When I got engaged, I think I secretly thought that somehow the amazing-party-planner inside me would just emerge. That I would know whether my invitations look better printed on white or ecru, how to pick a good florist, plan a party with perfect flow, and learn all the secrets of Photoshop. I quickly learned, however, that my little ring was not full of magical powers. And that the only thing you really learn when you get engaged is that weddings are insanely expensive.
I think I also assumed that if I went into the wedding planning process not demanding the most expensive things and not buying into the idea that I had to buy all the things (customized hangars! garters! sparklers! mustache props!) that my wedding wouldn't cost that much. But the problem is, no matter how much you don't want the most expensive things or think it shouldn't cost too much, the people in the wedding industry think that it should cost an absolute ton. Around $27,000 to be exact.
According to USA Today, the Knot.com, and the Wedding Channel, the average couple spends around $27,000 on their wedding. $27,000! That is the average. And that is a ton of money! Here is where they say that money goes:
Brett and I knew from the beginning that we didn't want to spend a ton of money on our wedding. And that we absolutely would not accrue any credit card debt to pay for the wedding. One of the first things we did after getting engaged - before I looked at a single dress or venue - was think about what we wanted our wedding budget to look like. For us, that meant not just thinking about what we could afford, but also what we thought was an ethical amount to spend on what is essentially one night and one party (albeit a very meaningful and special party). For us, $27,000 just seemed to high. And to be honest, for Brett, almost any amount was too high. We had a few difficult conversations about what seemed ethical and right for both of us and struggled with the fact that what seemed "reasonable" to us was still probably considered a waste of money to people all over the world. We both felt guilty that we were spending money on a party when other people lack food, shelter, and clothing.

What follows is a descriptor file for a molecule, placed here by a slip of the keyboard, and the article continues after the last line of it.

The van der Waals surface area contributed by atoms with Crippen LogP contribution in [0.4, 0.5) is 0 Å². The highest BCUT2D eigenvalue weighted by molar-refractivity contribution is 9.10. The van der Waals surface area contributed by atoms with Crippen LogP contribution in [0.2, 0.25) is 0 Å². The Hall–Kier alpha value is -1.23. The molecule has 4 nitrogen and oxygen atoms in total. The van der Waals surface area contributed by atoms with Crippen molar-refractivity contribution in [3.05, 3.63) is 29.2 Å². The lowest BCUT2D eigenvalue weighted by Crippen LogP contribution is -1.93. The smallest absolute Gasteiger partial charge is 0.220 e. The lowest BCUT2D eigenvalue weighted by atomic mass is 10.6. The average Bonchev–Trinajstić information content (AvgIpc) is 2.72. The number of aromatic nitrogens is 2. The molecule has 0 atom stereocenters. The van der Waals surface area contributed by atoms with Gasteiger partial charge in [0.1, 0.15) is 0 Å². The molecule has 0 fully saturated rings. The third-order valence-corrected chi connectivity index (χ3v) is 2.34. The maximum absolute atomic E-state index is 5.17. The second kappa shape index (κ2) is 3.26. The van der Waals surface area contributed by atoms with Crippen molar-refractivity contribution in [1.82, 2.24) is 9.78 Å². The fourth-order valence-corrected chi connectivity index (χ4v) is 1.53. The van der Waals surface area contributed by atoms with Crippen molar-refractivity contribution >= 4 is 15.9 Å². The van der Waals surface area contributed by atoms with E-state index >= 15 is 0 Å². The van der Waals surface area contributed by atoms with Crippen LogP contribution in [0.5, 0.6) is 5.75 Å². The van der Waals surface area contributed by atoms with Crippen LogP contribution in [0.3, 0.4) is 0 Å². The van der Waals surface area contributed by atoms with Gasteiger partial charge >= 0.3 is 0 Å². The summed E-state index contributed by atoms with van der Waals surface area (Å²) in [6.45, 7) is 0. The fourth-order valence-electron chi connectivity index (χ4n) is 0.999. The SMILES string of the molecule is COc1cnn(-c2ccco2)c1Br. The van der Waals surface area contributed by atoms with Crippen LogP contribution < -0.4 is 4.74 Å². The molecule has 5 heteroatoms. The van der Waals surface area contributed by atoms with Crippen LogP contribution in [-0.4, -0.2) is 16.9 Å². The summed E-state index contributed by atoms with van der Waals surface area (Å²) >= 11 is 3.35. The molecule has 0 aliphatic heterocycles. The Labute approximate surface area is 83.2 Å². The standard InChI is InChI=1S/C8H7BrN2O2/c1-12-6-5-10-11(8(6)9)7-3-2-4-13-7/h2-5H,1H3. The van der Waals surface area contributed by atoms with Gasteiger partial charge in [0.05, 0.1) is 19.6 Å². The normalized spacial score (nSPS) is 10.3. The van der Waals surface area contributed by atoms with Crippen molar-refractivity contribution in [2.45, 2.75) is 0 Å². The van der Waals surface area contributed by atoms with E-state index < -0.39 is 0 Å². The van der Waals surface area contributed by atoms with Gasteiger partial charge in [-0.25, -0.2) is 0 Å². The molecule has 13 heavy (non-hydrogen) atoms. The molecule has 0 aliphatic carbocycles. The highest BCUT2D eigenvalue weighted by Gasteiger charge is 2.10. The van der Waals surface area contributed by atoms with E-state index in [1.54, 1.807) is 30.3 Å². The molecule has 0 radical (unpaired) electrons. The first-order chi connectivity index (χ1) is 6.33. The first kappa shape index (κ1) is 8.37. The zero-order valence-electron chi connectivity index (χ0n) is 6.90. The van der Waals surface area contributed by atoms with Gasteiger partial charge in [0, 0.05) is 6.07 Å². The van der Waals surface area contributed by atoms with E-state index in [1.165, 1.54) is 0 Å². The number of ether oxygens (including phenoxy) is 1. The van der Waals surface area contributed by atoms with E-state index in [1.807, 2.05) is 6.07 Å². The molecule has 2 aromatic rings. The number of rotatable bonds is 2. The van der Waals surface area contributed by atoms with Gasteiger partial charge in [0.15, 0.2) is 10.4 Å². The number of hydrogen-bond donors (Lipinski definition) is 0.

But ultimately, we want a wedding. We want to be able to invite our closest family and friends, feed them yummy food, give them a space and some music to dance their little hearts out, and dress up a little. And that costs money. So we came up with a number much lower than $27,000 that we felt comfortable with and that, luckily, our parents felt comfortable contributing. Because let's be honest, Brett and I have no money and quite a bit of student loans. If our parents weren't contributing to our wedding, this wedding blog series would go something like: "I bought a little white dress. Brett put on a blazer. I picked up a bouquet of flowers. We went to the courthouse and got married. We celebrated by drinking margaritas and eating lots of cake." And while that actually sounds quite awesome, it wouldn't involve all the people, yummy food, and dancing that we'd like to have.
So, thanks to our parents, we can still have the wedding we want without going into debt. I'm happy that we're resisting the idea that we have to spend $30,000 on a wedding and hope that our wedding can be an example to others that you can have a wedding for less than that (if everybody refuses to spend a ton, i have a small flicker of hope that the wedding industry might change). I enjoy the process of thinking creatively about how to spend less, prioritizing what is important to us, and have been overwhelmed by the amazingly crafty and generous things friends and family have offered to do and make for the wedding. I'm ridiculously excited about getting married, about crafting a meaningful ceremony, and about throwing a fun and pretty party. Whenever I get sad that I can't afford something (which does happen from time to time) or think that it wouldn't be that big of a deal if I go way over budget on something, I remind myself that this does not have to be the wedding to end all weddings, that this is not the only time in our lives we'll host a party, that we are not planning a photo shoot but a wedding (they're not the same!), and that this doesn't have to be the most magical, wonderful, happiest, and most perfect day of our lives. Because if, at the end of the day, we end up married, I know we'll have a magical, wonderful, and happy life together. And that's what really matters.
P.S. If you were hoping that this post would actually include some helpful tips about budgeting, I recommend downloading the budget template from Google's wedding spreadsheets. I've found it really useful (although I totally ignored all the recommended percentages/amounts). I also highly recommend an idea that I picked up in the book A Practical Wedding: make a list of things you care about and things you don't care about before you do any wedding planning. When you start thinking that you have to have letterpress stationery or get bummed that you can't afford to have flowers absolutely everywhere, it is nice to look back at that list and remind yourself that a few months ago you didn't care that much about paper or flowers.